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TERMINATION DURING PROBATION ON ACCOUNT OF MISCONDUCT AND POOR PERFORMANCE

By March 7, 2023 No Comments
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TERMINATION DURING PROBATION ON ACCOUNT OF MISCONDUCT AND POOR PERFORMANCE

Introduction

Misconduct or poor performance by an employee constitutes valid and fair reasons for termination according to Section 45(2) of the Employment Act, 2007 (hereinafter “the Act”). However, what is the case when an employee is on probation awaiting confirmation?

Probation is a period of engagement which gives an employer the opportunity to evaluate the employee’s performance before confirming their employment. To achieve this, the expected performance standards must be clearly set out in the employee’s job description.

In the interest of fairness, if the employer determines that a probationary employee’s performance is below standard, the employer should advise the employee of the aspects in which he is failing, to allow him an opportunity to improve before a final decision is made on whether or not to confirm them. This should not, however, be confused with a Performance Improvement Plan (PIP) which is a tool which an employer is expected to implement in order to manage the performance of an employee who has already been confirmed.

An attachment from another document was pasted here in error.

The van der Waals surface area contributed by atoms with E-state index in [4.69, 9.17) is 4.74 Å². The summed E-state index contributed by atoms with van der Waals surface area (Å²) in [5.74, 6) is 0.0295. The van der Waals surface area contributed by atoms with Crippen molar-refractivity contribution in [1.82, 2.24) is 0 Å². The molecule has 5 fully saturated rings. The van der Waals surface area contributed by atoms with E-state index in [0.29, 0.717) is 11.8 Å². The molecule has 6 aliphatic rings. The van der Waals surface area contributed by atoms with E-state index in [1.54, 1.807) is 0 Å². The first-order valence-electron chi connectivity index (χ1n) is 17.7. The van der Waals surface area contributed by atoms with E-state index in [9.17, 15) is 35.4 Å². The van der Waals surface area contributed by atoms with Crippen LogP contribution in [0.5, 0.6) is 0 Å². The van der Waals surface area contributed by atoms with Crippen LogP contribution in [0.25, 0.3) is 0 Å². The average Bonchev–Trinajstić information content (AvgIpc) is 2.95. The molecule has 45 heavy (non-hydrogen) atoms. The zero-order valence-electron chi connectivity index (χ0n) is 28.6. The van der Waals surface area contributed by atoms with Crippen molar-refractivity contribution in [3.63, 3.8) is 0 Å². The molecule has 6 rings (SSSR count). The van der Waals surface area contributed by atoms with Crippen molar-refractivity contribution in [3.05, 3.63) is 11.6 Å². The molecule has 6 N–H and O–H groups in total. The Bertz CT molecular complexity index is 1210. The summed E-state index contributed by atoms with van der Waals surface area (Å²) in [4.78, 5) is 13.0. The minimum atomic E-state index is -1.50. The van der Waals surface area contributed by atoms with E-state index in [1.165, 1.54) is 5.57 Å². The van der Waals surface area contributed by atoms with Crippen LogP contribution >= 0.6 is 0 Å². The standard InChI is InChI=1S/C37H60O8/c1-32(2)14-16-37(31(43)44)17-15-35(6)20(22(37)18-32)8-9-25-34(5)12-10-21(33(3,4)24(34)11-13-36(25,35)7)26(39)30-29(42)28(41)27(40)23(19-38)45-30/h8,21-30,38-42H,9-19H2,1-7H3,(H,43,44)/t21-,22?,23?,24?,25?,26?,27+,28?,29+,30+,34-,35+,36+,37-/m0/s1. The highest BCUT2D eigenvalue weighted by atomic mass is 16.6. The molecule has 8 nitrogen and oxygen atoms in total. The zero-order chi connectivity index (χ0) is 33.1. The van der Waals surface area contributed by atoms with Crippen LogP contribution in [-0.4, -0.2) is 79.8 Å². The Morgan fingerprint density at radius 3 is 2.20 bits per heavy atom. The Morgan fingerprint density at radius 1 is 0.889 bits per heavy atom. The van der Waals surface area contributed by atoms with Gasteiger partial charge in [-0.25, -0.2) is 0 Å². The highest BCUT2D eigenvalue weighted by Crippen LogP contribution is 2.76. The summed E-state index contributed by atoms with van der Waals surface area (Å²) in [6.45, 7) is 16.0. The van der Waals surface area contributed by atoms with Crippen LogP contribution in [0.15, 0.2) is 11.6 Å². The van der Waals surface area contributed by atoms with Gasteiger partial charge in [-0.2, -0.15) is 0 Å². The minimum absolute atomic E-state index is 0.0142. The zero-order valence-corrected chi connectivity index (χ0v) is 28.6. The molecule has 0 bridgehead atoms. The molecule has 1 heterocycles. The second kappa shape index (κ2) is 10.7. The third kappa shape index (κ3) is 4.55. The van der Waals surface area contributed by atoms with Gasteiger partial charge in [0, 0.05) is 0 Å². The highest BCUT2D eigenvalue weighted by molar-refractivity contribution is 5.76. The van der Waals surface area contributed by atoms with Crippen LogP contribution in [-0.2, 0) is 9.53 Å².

The Act provides that the probationary period shall not be more than six (6) months in the first instance, and may be extended for another six (6) months upon obtaining the consent of the employee. The option to extend the probation is discretionary and it affords the employee an opportunity to improve their performance.

The Employment and Labour Relations Court has held that employers must observe substantive and procedural fairness when terminating probationary contracts. Section 41 of the Act instructs an employer intending to terminate an employment contract on account of misconduct or poor performance, to give the employee an explanation of the reasons why the employer is considering termination and to accord the employee a disciplinary hearing. Where the employer fails to observe substantive and procedural safeguards, the effect is an unfair termination.

Please note…

If at the start of employment, the employee is granted a probationary contract, a hearing is not needed when the contract expires naturally at the end. The above safeguards apply where an employee is issued with a regular contract with a period of probation at the start.